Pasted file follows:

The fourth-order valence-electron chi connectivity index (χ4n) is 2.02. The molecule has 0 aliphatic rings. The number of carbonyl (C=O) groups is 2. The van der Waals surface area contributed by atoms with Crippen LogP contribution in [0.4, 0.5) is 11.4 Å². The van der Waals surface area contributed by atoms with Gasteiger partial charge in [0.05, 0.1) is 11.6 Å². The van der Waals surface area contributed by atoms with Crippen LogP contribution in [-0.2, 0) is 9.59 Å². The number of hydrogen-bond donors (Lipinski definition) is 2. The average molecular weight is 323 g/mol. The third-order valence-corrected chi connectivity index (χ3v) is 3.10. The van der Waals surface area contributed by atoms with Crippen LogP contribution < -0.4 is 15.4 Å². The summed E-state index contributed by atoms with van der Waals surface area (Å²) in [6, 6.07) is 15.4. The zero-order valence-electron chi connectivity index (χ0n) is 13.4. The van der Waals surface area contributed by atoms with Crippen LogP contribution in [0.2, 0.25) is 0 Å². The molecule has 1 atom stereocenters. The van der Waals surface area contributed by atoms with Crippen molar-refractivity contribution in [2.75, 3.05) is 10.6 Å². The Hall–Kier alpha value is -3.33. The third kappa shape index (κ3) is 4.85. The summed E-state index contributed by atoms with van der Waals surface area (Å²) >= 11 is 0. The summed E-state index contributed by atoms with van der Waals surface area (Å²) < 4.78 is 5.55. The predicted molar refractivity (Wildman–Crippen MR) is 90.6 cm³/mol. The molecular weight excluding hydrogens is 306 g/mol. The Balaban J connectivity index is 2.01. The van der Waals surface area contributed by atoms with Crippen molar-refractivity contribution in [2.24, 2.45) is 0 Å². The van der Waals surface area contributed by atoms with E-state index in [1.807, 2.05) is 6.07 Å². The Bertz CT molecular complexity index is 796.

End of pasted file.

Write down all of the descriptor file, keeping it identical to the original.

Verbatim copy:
The fourth-order valence-electron chi connectivity index (χ4n) is 2.02. The molecule has 0 aliphatic rings. The number of carbonyl (C=O) groups is 2. The van der Waals surface area contributed by atoms with Crippen LogP contribution in [0.4, 0.5) is 11.4 Å². The van der Waals surface area contributed by atoms with Gasteiger partial charge in [0.05, 0.1) is 11.6 Å². The van der Waals surface area contributed by atoms with Crippen LogP contribution in [-0.2, 0) is 9.59 Å². The number of hydrogen-bond donors (Lipinski definition) is 2. The average molecular weight is 323 g/mol. The third-order valence-corrected chi connectivity index (χ3v) is 3.10. The van der Waals surface area contributed by atoms with Crippen LogP contribution < -0.4 is 15.4 Å². The summed E-state index contributed by atoms with van der Waals surface area (Å²) in [6, 6.07) is 15.4. The zero-order valence-electron chi connectivity index (χ0n) is 13.4. The van der Waals surface area contributed by atoms with Crippen LogP contribution in [0.2, 0.25) is 0 Å². The molecule has 1 atom stereocenters. The van der Waals surface area contributed by atoms with Crippen molar-refractivity contribution in [2.75, 3.05) is 10.6 Å². The Hall–Kier alpha value is -3.33. The third kappa shape index (κ3) is 4.85. The summed E-state index contributed by atoms with van der Waals surface area (Å²) >= 11 is 0. The summed E-state index contributed by atoms with van der Waals surface area (Å²) < 4.78 is 5.55. The predicted molar refractivity (Wildman–Crippen MR) is 90.6 cm³/mol. The molecular weight excluding hydrogens is 306 g/mol. The Balaban J connectivity index is 2.01. The van der Waals surface area contributed by atoms with Crippen molar-refractivity contribution in [2.24, 2.45) is 0 Å². The van der Waals surface area contributed by atoms with E-state index in [1.807, 2.05) is 6.07 Å². The Bertz CT molecular complexity index is 796.